Having proper humidification in your home during the winter months is important for not only your family's health and comfort, but also for protecting your wood furniture and floors from damage.
A whole house humidifier is almost always a better option than standalone, atomizer-style humidifiers, which require frequent refills of distilled water, offer limited coverage, and can harbor mold and bacteria.
There are two basic types of whole house humidifier, here are the key differences.
This is the most common type of humidifier that is attached to a heating system and utilizes the furnace's own fan to recirculate some of the warm supply air across the humidifier pad and back into the return ductwork. The drier the air in the home, the faster the water evaporates. Since bypass humidifiers do not have a built-in fan, they have fewer parts that can break. A bypass humidifier is turned on in the winter by activating a manual damper.
Steam Generator Humidifiers
Steam humidifiers are the most effective option in situations where precise control is needed. Because they operate as a separate system, steam generators can operate even when the furnace is not heating.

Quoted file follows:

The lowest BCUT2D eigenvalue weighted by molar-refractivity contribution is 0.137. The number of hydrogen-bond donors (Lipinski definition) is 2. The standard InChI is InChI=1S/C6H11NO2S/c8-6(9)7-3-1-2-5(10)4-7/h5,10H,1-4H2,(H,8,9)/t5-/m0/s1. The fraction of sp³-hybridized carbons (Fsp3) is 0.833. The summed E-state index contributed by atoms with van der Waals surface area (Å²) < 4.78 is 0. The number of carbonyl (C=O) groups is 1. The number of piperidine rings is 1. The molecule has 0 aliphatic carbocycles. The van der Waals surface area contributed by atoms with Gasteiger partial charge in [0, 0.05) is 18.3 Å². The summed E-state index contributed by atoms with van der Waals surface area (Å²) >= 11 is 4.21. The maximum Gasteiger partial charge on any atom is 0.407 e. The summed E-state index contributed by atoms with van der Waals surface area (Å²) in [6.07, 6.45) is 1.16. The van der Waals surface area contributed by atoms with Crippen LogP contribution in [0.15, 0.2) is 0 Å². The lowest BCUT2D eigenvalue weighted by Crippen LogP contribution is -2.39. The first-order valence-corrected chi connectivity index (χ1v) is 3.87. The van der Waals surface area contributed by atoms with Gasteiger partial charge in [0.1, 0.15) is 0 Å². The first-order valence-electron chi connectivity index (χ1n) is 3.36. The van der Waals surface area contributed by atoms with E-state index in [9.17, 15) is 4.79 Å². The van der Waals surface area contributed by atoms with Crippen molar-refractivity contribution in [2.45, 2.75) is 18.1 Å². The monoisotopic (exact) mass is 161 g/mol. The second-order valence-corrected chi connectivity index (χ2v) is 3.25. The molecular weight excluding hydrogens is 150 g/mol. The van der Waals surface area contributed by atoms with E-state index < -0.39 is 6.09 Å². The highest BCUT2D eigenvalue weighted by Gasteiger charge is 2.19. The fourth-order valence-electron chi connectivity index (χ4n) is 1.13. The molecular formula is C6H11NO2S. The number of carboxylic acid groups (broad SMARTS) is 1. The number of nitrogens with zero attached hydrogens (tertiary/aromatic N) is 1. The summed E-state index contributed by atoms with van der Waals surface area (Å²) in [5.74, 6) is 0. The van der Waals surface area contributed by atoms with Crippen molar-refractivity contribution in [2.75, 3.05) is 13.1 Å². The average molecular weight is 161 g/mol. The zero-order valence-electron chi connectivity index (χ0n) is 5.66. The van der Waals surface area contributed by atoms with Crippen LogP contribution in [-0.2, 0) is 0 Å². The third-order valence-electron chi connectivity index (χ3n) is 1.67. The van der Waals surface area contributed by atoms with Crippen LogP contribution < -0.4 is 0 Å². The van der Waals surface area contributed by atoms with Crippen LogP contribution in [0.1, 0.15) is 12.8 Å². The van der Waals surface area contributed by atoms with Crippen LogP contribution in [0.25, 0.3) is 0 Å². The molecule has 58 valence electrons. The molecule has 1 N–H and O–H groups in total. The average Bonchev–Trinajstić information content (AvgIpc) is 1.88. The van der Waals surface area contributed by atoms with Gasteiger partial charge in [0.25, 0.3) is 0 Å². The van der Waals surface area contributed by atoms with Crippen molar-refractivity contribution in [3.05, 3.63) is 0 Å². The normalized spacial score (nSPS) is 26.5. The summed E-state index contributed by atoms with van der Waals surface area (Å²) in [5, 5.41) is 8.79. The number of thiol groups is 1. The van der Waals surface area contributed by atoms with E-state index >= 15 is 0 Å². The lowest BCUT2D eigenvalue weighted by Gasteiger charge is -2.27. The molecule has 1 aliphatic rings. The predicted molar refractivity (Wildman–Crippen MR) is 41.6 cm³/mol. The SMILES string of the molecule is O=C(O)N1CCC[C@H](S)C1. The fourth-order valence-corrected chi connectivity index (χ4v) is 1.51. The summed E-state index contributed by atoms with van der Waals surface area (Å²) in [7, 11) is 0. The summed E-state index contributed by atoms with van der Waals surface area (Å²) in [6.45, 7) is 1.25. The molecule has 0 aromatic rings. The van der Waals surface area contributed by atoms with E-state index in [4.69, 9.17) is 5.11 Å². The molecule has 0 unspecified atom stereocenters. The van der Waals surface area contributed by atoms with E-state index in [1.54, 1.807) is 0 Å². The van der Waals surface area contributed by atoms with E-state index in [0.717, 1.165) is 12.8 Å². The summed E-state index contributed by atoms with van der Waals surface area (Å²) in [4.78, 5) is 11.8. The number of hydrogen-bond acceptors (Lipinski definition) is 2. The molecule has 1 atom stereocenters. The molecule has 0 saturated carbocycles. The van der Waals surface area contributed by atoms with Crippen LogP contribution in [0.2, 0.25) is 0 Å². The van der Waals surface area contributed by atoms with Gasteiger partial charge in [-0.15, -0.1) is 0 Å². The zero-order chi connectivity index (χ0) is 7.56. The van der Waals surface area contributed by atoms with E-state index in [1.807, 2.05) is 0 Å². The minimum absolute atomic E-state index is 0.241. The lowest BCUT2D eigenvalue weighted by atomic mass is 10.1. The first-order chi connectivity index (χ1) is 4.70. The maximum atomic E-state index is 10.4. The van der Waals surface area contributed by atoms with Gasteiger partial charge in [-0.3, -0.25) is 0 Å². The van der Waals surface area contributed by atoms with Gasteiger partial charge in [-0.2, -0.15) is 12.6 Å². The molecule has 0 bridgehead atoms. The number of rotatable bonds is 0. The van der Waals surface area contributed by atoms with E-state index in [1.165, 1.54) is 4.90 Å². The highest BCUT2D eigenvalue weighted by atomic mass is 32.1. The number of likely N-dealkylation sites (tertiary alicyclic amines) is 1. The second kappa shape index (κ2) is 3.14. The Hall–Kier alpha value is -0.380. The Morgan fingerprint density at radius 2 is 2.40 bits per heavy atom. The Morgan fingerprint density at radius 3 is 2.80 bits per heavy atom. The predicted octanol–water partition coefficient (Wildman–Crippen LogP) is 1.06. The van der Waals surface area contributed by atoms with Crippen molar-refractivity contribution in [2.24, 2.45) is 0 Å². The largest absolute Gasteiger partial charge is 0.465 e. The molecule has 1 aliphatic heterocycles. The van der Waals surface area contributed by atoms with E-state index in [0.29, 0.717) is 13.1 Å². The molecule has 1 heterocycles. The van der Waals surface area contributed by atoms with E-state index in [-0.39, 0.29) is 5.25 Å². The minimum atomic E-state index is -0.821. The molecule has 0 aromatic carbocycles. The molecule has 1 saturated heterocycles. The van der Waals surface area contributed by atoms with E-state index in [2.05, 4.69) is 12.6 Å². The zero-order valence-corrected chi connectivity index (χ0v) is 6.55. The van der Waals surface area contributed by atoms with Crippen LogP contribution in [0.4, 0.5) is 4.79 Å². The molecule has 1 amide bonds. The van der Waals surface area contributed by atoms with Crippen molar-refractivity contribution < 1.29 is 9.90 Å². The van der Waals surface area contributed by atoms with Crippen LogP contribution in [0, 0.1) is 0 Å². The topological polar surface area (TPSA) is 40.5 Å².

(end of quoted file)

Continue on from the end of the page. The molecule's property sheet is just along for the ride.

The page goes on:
If your home has expensive wood furniture or instruments, like a piano, steam humidifiers, while more costly to install and operate, offer the best protection.
Whole House Humidifier Installation
When installing a new humidifier, the first question to ask is: How much humidity do I need in my home? The addition of water to the indoor environment is greatly affected by the rate that warm air that is escaping and fresh outdoor air that is entering. This is referred to as the 'leak rate' of the home. Your technician can perform a blower door test to determine the actual leak rate in your home.
It's also important that the ductwork in your home be checked to ensure it's properly size to handle the additional demands of an attached humidifier bypass system.
Humidifiers are controlled via a humidistat which can be adjusted to maintain optimum humidity levels.
Have questions about whole house humidification? Give Gibson's Heating and Plumbing a call, we are here to help.